Genesis of the indin popular cinema: The Forties - part two

Seconda parte dell'articolo di Iqbal Masud sul film popolare indiano degli anni Quaranta, quando vengono gettate le basi di questo cinema. Temi, idee e motivi che si formano in questo decennio si ripresenteranno nei film degli anni successivi, con innumerevoli variazioni, fino ai giorni nostri. Lingua: inglese.

GENESIS OF THE INDIAN POPULAR CINEMA The Forties: Religion, Romance and Revolt - part two


'Romance' in the Hindi popular film is a composite of diverse religious and cultural strains. The four films chosen - Kismet (1943), Rattan (1944), Barsaat (1949) and Andaaz (1949) - show traces of traditional elements intertwined with disruptive elements. At one level, the Hindi romantic film can be seen as swinging between the Laila-Majnu tradition (which includes Sohni-Mahiwal and Heer-Ranjha traditions) and the Radha-Krishna tradition. Briefly, the distinctive features and the common elements of these traditions are:


Ratan (1944)
Laila-Majnu tradition: Love is the 'essential desire of God', earthly love, but a preparation for the heavenly acme; the challenge to rights of older and powerful men to dispose of and control female sexuality; the utter devotion of the 'good' woman to the man - unto death; female fidelity to a lover freely chosen rather than to the marriage vows; loving in secrecy and concealment, yet without shame or guilt.

Radha-Krishna tradition: An evocation and elaboration of the here-and-now passion, an attempt to catch the exciting fleeting moment of the senses; not tragic but tender and ultimately cheerful; the Buddhist modification of this view in which the God of Love is identified with marana (death); an eroticism that is narcissistic in spirit, more hedonist than impassioned. Radha's absence of lust (kama) does not mean absence of desire: there is a pervasive presence of the adulterous in the narrative, an illicit trangression that brings a sharp charge to love. (Tales of Love. Sex and Danger, Kakar and Ross, OUP 1986).

There are two features common to both traditions (at least at some levels). The love is not the Christian agape - spiritual love - but Eros - sexual love - raised to a spiritual plane; second, to quote the l3th century Persian poet, Rumi, "The house of love has doors and roof made of music, melody and poetry" (See any Hindi film.).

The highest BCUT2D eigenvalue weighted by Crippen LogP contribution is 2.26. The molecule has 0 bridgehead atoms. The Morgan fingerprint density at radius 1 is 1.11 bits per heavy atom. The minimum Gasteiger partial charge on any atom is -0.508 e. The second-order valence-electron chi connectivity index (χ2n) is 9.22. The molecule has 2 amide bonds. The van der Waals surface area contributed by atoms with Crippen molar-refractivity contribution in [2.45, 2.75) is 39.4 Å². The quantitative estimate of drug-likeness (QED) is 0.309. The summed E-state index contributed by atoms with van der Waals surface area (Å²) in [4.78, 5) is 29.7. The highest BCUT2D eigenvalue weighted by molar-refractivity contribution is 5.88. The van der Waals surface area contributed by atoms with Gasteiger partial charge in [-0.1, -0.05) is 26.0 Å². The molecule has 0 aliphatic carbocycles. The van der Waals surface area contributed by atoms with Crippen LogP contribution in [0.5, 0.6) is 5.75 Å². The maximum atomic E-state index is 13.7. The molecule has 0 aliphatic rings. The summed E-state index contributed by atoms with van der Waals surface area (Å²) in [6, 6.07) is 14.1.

Kismet at first glance may seem misplaced in this company. It is a comedy-thriller (the first and best of this genre). But see the romantic levels. It is three love stories. First, the love of the handicapped dancer for the criminal; second, of the dancer's sister for the rich man's son; third, of both sisters for their father. The dancer-criminal love is of the Laila-Majnu type, virtually blind devotion on her side; on his side, the 'sacrifice' is the risky burglary/risk of arrest he braves, so as to pay for her operation; the second affair, which is consummated, is more in the Radha-Krishna genre; the third love for the 'lost' father, of course, also belongs to the level of 'divine' love.

Rattan too belongs to both traditions. The lovers' romance has the Radha-Krishna pastoral ambience. When the woman is married to an older man, shades of Duniya Na Maane creep in. But here comes the variation. Swarnalata is not a Shanta Apte but both a fullfledged Laila and a Radha. She attempts to remain faithful but yields to an illicit tryst (not consummated) and dies. So does her lover. Another variation. The husband, (played by Wasti) is no despot but a sufferer in the love game. His sexual desire for the wife is frankly revealed (in fact, one of the most revealing passages in Hindi cinema) and so is the guilt which makes him impotent.